Does your personal opinion matter as a planning commissioner?
Developing Complete streets provide for a variety users to coexist in the public right-of-way.
How important is your personal opinion when you are a planning commissioner? Should you vote your conscience on projects? What are the implications for such decisions? I wish I could say that the answer is a strong no for the first two questions, but that would not be correct. The answer can be found in an examination of the third question that focuses on implications of actions. It is what I would prefer to call the action and reaction question. Planning and zoning decisions can have serious actions and reactions. In some cases, depending on the project type, such decisions impact thousands and even millions of dollars in development and redevelopment costs. Even those cases that do not involve huge sums of money can be just as controversial as the issue of who has ultimate say on how land will be used plays out in these processes.
As a planning director, I had the experience of working with a small community in southeastern Michigan. A local developer submitted an application for a rezoning. The rezoning was requested to allow the developer to increase the number of single family units on a project. The proposed plan basically decreased the lot size. The single family residential use was the same as the current district. The homes proposed for the site were similar in size and scale to existing homes on the adjacent properties. The project was consistent with the city’s master plan and would provide badly needed new homes for a community with a large, aging housing inventory. This project sounds like a win for the developer as well as the community. However, some local residents opposed the project and argued that the land should be maintained as forest land. The opposition to the project made some planning commissioners to think long and hard about recommending approval of the project to the city council.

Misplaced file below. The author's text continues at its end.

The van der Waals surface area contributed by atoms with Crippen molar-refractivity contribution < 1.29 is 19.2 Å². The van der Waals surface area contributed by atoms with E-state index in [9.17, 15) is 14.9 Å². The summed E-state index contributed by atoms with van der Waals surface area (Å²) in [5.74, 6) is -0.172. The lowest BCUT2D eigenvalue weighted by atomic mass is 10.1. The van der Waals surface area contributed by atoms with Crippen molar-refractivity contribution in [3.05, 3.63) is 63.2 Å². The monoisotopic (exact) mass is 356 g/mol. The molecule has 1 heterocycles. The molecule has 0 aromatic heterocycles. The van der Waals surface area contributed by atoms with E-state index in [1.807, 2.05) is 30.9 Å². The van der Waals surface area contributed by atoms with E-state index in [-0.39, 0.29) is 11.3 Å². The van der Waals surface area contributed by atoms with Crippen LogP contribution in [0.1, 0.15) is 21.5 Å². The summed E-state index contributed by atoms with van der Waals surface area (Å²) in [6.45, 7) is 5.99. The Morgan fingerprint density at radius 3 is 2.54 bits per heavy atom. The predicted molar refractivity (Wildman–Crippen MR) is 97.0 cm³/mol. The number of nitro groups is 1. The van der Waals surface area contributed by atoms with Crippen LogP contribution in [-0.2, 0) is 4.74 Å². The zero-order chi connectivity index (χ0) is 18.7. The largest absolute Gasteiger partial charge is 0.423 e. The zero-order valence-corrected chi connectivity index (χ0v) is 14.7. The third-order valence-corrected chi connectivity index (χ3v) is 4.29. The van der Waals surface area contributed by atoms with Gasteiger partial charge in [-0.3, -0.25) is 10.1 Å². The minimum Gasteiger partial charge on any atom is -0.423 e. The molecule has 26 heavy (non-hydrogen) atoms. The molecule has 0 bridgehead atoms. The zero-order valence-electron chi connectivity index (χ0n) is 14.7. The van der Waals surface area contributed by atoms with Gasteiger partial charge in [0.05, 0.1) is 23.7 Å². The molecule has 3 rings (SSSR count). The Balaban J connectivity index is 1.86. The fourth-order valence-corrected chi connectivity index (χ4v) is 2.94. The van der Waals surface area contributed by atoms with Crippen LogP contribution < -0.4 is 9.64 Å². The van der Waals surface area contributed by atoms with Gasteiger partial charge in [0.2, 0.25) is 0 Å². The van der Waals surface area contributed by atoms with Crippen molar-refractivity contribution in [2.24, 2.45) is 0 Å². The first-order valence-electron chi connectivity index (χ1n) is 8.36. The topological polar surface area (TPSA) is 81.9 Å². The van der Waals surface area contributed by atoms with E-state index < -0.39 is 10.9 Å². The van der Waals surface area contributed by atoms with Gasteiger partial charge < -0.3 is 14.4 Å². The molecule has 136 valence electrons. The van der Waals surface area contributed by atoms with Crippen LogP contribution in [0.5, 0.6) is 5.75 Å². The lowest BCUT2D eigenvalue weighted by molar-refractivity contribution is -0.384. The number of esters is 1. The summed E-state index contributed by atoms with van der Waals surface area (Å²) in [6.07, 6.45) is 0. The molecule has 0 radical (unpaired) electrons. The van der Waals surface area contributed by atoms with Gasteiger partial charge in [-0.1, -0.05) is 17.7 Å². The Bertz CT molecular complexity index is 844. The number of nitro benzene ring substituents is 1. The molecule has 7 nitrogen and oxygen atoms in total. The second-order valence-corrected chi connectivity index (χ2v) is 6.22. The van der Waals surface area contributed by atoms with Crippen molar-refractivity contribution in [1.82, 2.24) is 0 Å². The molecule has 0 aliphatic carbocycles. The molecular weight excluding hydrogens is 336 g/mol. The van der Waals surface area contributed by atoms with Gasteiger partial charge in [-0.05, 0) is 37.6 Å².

Communities are not required to rezone land if they have a reasonable justification for the current zoning. Commissioners were pressured from those residents supporting the project as well as those who opposed it. In the end, two of the commissioners stated that he had to vote their conscience and vote no on the rezoning. A majority of the planning commissioners voted to approve the rezoning. In this case, the more appropriate action by the two commissioners would have been to provide their disapproval of the project based on their findings. They could have argued that the current rezoning encouraged larger lot development and the location of the property was the best location in the city for such development of occur. Therefore they could not support the rezoning of the property.
The moral of the story is that such cases have a lot of grey areas and the correct decision is not always obvious. However, when volunteers serve on boards and commissions that represent their community, they should try to make the decision that is in the best interest in that community. And that their votes of consciences should be grounded in city codes and regulations as much as possible. In the end, the goal should be to protect and preserve the health and welfare of the community.